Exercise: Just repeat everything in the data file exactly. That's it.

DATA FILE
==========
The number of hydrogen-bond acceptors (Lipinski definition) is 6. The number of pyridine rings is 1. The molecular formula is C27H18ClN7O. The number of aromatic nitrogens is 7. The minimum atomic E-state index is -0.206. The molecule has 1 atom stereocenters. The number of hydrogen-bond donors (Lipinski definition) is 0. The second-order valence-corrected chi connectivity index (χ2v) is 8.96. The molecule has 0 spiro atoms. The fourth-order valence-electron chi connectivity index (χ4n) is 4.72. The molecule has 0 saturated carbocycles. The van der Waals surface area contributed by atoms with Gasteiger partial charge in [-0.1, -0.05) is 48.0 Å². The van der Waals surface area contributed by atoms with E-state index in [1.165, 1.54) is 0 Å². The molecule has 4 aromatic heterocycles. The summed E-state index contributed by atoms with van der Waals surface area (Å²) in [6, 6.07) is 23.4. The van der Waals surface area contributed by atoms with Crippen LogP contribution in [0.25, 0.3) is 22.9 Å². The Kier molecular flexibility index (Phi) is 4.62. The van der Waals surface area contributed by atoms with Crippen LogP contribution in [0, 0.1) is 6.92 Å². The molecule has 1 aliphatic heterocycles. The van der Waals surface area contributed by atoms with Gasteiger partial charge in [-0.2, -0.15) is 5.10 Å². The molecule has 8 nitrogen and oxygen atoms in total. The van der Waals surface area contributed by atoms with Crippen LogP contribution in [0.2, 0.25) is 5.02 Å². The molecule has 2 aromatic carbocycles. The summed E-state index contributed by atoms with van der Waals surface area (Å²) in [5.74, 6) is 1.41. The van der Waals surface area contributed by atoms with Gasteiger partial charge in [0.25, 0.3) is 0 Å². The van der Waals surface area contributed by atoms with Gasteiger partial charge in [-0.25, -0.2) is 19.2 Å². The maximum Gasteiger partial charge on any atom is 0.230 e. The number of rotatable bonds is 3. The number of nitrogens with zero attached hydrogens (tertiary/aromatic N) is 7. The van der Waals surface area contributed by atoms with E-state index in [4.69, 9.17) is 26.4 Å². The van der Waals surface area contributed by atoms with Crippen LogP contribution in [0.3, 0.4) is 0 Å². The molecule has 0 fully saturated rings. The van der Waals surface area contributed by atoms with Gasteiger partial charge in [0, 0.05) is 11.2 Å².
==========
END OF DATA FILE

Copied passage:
The number of hydrogen-bond acceptors (Lipinski definition) is 6. The number of pyridine rings is 1. The molecular formula is C27H18ClN7O. The number of aromatic nitrogens is 7. The minimum atomic E-state index is -0.206. The molecule has 1 atom stereocenters. The number of hydrogen-bond donors (Lipinski definition) is 0. The second-order valence-corrected chi connectivity index (χ2v) is 8.96. The molecule has 0 spiro atoms. The fourth-order valence-electron chi connectivity index (χ4n) is 4.72. The molecule has 0 saturated carbocycles. The van der Waals surface area contributed by atoms with Gasteiger partial charge in [-0.1, -0.05) is 48.0 Å². The van der Waals surface area contributed by atoms with E-state index in [1.165, 1.54) is 0 Å². The molecule has 4 aromatic heterocycles. The summed E-state index contributed by atoms with van der Waals surface area (Å²) in [6, 6.07) is 23.4. The van der Waals surface area contributed by atoms with Crippen LogP contribution in [0.25, 0.3) is 22.9 Å². The Kier molecular flexibility index (Phi) is 4.62. The van der Waals surface area contributed by atoms with Crippen LogP contribution in [0, 0.1) is 6.92 Å². The molecule has 1 aliphatic heterocycles. The van der Waals surface area contributed by atoms with Gasteiger partial charge in [-0.2, -0.15) is 5.10 Å². The molecule has 8 nitrogen and oxygen atoms in total. The van der Waals surface area contributed by atoms with Crippen LogP contribution in [0.2, 0.25) is 5.02 Å². The molecule has 2 aromatic carbocycles. The summed E-state index contributed by atoms with van der Waals surface area (Å²) in [5.74, 6) is 1.41. The van der Waals surface area contributed by atoms with Gasteiger partial charge in [0.25, 0.3) is 0 Å². The van der Waals surface area contributed by atoms with Gasteiger partial charge in [-0.25, -0.2) is 19.2 Å². The maximum Gasteiger partial charge on any atom is 0.230 e. The number of rotatable bonds is 3. The number of nitrogens with zero attached hydrogens (tertiary/aromatic N) is 7. The van der Waals surface area contributed by atoms with E-state index in [4.69, 9.17) is 26.4 Å². The van der Waals surface area contributed by atoms with Crippen LogP contribution in [0.3, 0.4) is 0 Å². The molecule has 0 fully saturated rings. The van der Waals surface area contributed by atoms with Gasteiger partial charge in [0, 0.05) is 11.2 Å².